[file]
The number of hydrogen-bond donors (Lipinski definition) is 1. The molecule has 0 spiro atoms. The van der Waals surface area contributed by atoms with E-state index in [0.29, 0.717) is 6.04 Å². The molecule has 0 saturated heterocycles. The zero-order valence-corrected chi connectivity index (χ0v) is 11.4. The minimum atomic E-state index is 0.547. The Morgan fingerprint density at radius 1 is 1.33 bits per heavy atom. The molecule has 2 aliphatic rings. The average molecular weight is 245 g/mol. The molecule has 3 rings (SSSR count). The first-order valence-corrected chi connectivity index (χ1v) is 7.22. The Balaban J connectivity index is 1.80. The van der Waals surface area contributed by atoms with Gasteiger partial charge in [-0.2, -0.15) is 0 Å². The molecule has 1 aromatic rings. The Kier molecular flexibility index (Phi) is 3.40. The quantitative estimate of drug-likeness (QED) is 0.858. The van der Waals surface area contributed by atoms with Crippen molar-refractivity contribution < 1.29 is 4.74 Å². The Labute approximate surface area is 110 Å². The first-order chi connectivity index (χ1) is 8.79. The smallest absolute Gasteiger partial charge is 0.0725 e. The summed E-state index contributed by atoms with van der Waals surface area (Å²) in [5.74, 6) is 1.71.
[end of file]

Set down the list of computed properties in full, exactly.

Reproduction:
The number of hydrogen-bond donors (Lipinski definition) is 1. The molecule has 0 spiro atoms. The van der Waals surface area contributed by atoms with E-state index in [0.29, 0.717) is 6.04 Å². The molecule has 0 saturated heterocycles. The zero-order valence-corrected chi connectivity index (χ0v) is 11.4. The minimum atomic E-state index is 0.547. The Morgan fingerprint density at radius 1 is 1.33 bits per heavy atom. The molecule has 2 aliphatic rings. The average molecular weight is 245 g/mol. The molecule has 3 rings (SSSR count). The first-order valence-corrected chi connectivity index (χ1v) is 7.22. The Balaban J connectivity index is 1.80. The van der Waals surface area contributed by atoms with Gasteiger partial charge in [-0.2, -0.15) is 0 Å². The molecule has 1 aromatic rings. The Kier molecular flexibility index (Phi) is 3.40. The quantitative estimate of drug-likeness (QED) is 0.858. The van der Waals surface area contributed by atoms with Crippen molar-refractivity contribution < 1.29 is 4.74 Å². The Labute approximate surface area is 110 Å². The first-order chi connectivity index (χ1) is 8.79. The smallest absolute Gasteiger partial charge is 0.0725 e. The summed E-state index contributed by atoms with van der Waals surface area (Å²) in [5.74, 6) is 1.71.